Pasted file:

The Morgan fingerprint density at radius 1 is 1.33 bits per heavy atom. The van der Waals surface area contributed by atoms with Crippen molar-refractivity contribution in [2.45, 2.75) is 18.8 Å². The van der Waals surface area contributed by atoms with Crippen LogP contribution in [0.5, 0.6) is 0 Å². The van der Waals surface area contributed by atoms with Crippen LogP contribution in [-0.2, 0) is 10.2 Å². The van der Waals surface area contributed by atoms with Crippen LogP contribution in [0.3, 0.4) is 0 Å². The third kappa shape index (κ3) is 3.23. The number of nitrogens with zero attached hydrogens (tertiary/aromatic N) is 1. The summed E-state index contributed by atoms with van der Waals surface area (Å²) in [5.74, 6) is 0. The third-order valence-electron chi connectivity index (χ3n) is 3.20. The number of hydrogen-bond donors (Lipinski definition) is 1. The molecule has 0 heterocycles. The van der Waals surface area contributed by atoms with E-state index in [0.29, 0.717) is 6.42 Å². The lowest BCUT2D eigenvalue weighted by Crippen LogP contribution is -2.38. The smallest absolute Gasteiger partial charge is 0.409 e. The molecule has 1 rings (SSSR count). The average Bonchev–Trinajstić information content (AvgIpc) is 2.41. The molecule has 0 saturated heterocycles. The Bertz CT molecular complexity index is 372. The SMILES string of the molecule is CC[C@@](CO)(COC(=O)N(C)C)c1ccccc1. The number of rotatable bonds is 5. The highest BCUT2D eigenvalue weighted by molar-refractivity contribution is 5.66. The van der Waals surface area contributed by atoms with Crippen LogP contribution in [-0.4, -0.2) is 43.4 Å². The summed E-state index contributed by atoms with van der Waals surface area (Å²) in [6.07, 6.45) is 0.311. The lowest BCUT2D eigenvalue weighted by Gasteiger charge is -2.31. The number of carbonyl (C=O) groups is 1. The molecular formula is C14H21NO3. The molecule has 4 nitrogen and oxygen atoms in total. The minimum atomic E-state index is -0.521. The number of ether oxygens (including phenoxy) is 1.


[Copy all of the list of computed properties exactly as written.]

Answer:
The Morgan fingerprint density at radius 1 is 1.33 bits per heavy atom. The van der Waals surface area contributed by atoms with Crippen molar-refractivity contribution in [2.45, 2.75) is 18.8 Å². The van der Waals surface area contributed by atoms with Crippen LogP contribution in [0.5, 0.6) is 0 Å². The van der Waals surface area contributed by atoms with Crippen LogP contribution in [-0.2, 0) is 10.2 Å². The van der Waals surface area contributed by atoms with Crippen LogP contribution in [0.3, 0.4) is 0 Å². The third kappa shape index (κ3) is 3.23. The number of nitrogens with zero attached hydrogens (tertiary/aromatic N) is 1. The summed E-state index contributed by atoms with van der Waals surface area (Å²) in [5.74, 6) is 0. The third-order valence-electron chi connectivity index (χ3n) is 3.20. The number of hydrogen-bond donors (Lipinski definition) is 1. The molecule has 0 heterocycles. The van der Waals surface area contributed by atoms with E-state index in [0.29, 0.717) is 6.42 Å². The lowest BCUT2D eigenvalue weighted by Crippen LogP contribution is -2.38. The smallest absolute Gasteiger partial charge is 0.409 e. The molecule has 1 rings (SSSR count). The average Bonchev–Trinajstić information content (AvgIpc) is 2.41. The molecule has 0 saturated heterocycles. The Bertz CT molecular complexity index is 372. The SMILES string of the molecule is CC[C@@](CO)(COC(=O)N(C)C)c1ccccc1. The number of rotatable bonds is 5. The highest BCUT2D eigenvalue weighted by molar-refractivity contribution is 5.66. The van der Waals surface area contributed by atoms with Crippen LogP contribution in [-0.4, -0.2) is 43.4 Å². The summed E-state index contributed by atoms with van der Waals surface area (Å²) in [6.07, 6.45) is 0.311. The lowest BCUT2D eigenvalue weighted by Gasteiger charge is -2.31. The number of carbonyl (C=O) groups is 1. The molecular formula is C14H21NO3. The molecule has 4 nitrogen and oxygen atoms in total. The minimum atomic E-state index is -0.521. The number of ether oxygens (including phenoxy) is 1.